Command & Conquer: Tiberian Sun: Firestorm Review

While Firestorm offers only a few changes and additions to the original game's graphics and sound, it succeeds in reinvigorating Tiberian Sun's gameplay.

Firestorm is a well-made expansion pack to Command & Conquer: Tiberian Sun that enhances the original game by adding interesting new military units and enjoyable, challenging single-player scenarios. While Firestorm offers only a few changes and additions to the original game's graphics and sound, it succeeds in reinvigorating Tiberian Sun's gameplay.

Firestorm's new unit and background graphics blend right in with Tiberian Sun's original appearance. Considering the game's visuals never looked very impressive to begin with, they've actually aged fairly well, as both the old and the new military units in Firestorm are cleanly animated, just as the game's special effects are carefully detailed. Its few new music tracks are similar to the many tracks in the original, though fans of the Command & Conquer soundtracks will be pleased to hear even more music from Westwood's composers. Unfortunately, Firestorm's plain or comical sound effects are also virtually unchanged.

The best new feature in Firestorm is the new units it introduces to both the GDI and the Brotherhood of Nod factions. Although the expansion doesn't offer a huge variety of new units, the additions manage both to further differentiate the two warring sides and to significantly expand their strategic options. For instance, the GDI's devastating new triple-barreled Juggernaut walker allows for long-range bombardment, letting the GDI pound on enemy units and demolish base defenses from a safe distance. However, the unit is slow and must lock into firing position before it can attack. Nod's new spiderlike cyborg, the reaper, doesn't have such obvious shortcomings; the reaper's multiple missile launchers can attack both ground and air targets, while its antipersonnel web attack can immobilize groups of infantry. Both GDI and Nod also get limpet drones, which can burrow themselves and latch onto enemy vehicles, slowing them to a crawl.

Both sides also get to produce mobile war factories, which are slow-moving vehicles that can set up shop at any point and begin producing additional vehicles remotely. Mobile factories offer an interesting tactical opportunity for ambushes, and they are particularly effective for the Brotherhood, whose new mobile stealth generator can hide the factory from its opponent's sight. The expanded unit arsenal in Firestorm further accentuates each side's advantages, but it also gives each side new tools with which to defend against its rival's new tricks. Though Firestorm is action packed just like previous Command & Conquer games, it's more strategically rewarding than its predecessors were, due to its wider variety of tactical options and countermeasures. Firestorm is consequently a more interesting game to play, but it's also more difficult.

The heightened challenge extends to Firestorm's two new campaigns, which include nine new missions each for GDI and for Nod. The new scenarios are lengthy and difficult, and they often demand that you complete a number of objectives to achieve victory. The missions begin with full-motion-video sequences similar to those in Tiberian Sun, though the likes of Hollywood personalities Michael Biehn and James Earl Jones are nowhere to be found. The new cutscenes aren't exactly Academy Award quality, regardless, but they'll appeal to Command & Conquer fans anyway, and they do a good job of lending context to Firestorm's missions. Noninteractive story sequences also unfold at particular times during the actual missions, making the proceeds seem more meaningful. Firestorm's plot picks up directly where Tiberian Sun left off, and it also suggests the direction in which the Command & Conquer series will continue.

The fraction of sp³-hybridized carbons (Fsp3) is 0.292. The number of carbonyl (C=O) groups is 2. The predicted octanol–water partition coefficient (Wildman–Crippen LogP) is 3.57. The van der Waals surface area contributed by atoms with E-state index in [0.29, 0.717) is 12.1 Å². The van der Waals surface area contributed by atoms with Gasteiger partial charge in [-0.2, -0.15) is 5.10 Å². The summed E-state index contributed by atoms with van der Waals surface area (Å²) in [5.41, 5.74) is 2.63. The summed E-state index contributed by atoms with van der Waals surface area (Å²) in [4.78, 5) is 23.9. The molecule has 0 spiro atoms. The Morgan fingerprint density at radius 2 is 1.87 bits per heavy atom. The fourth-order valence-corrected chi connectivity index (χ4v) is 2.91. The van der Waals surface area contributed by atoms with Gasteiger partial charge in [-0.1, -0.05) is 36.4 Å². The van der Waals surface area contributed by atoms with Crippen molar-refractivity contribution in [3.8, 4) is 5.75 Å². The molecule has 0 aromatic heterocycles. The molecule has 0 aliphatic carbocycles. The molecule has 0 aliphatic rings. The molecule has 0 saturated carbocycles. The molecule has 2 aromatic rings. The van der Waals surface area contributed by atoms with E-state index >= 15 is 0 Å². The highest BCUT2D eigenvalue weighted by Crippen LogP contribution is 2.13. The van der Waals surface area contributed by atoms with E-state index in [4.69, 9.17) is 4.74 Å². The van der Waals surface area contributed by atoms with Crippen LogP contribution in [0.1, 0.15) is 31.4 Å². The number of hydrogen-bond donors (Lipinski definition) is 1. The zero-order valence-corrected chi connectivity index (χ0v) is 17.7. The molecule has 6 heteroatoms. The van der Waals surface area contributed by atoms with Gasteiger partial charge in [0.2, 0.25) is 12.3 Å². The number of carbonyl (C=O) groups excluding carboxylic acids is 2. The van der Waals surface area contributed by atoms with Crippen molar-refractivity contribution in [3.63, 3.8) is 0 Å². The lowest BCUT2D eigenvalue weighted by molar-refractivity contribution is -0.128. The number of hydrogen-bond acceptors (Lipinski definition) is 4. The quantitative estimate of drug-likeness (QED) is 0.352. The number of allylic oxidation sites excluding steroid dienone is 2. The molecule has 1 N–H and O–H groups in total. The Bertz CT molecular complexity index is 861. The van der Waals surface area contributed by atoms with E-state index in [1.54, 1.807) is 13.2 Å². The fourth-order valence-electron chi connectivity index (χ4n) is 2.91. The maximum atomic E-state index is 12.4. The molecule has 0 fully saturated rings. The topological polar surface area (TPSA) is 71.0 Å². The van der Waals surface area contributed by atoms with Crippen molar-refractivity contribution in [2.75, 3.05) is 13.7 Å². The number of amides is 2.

Firestorm adds additional features to the game's random-map generator for skirmishes and multiplayer matches, letting you further customize the type of battlefield you'd like to play on. The game also includes more than a dozen new multiplayer maps, as well as the new multiplayer mode that lets you take sides in a persistent online battle to control territories across the globe. Firestorm's extensive multiplayer features ensure the game's longevity on Westwood's integrated online play servers, just as the game's crafty computer opponent should make the single-player campaigns and skirmish games enjoyable for anyone who liked Tiberian Sun. If you liked Tiberian Sun's fast gameplay and its time-honored play mechanics, you'll be pleased with Firestorm's substantial improvements.

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Command & Conquer: Tiberian Sun

First Released Aug 24, 1999
  • PC

Tiberian Sun takes few risks, and feels and plays just like the original Command & Conquer.


Average Rating

6009 Rating(s)

Content is generally suitable for ages 13 and up. May contain violence, suggestive themes, crude humor, minimal blood, simulated gambling and/or infrequent use of strong language.
Mild Language, Realistic Blood, Realistic Violence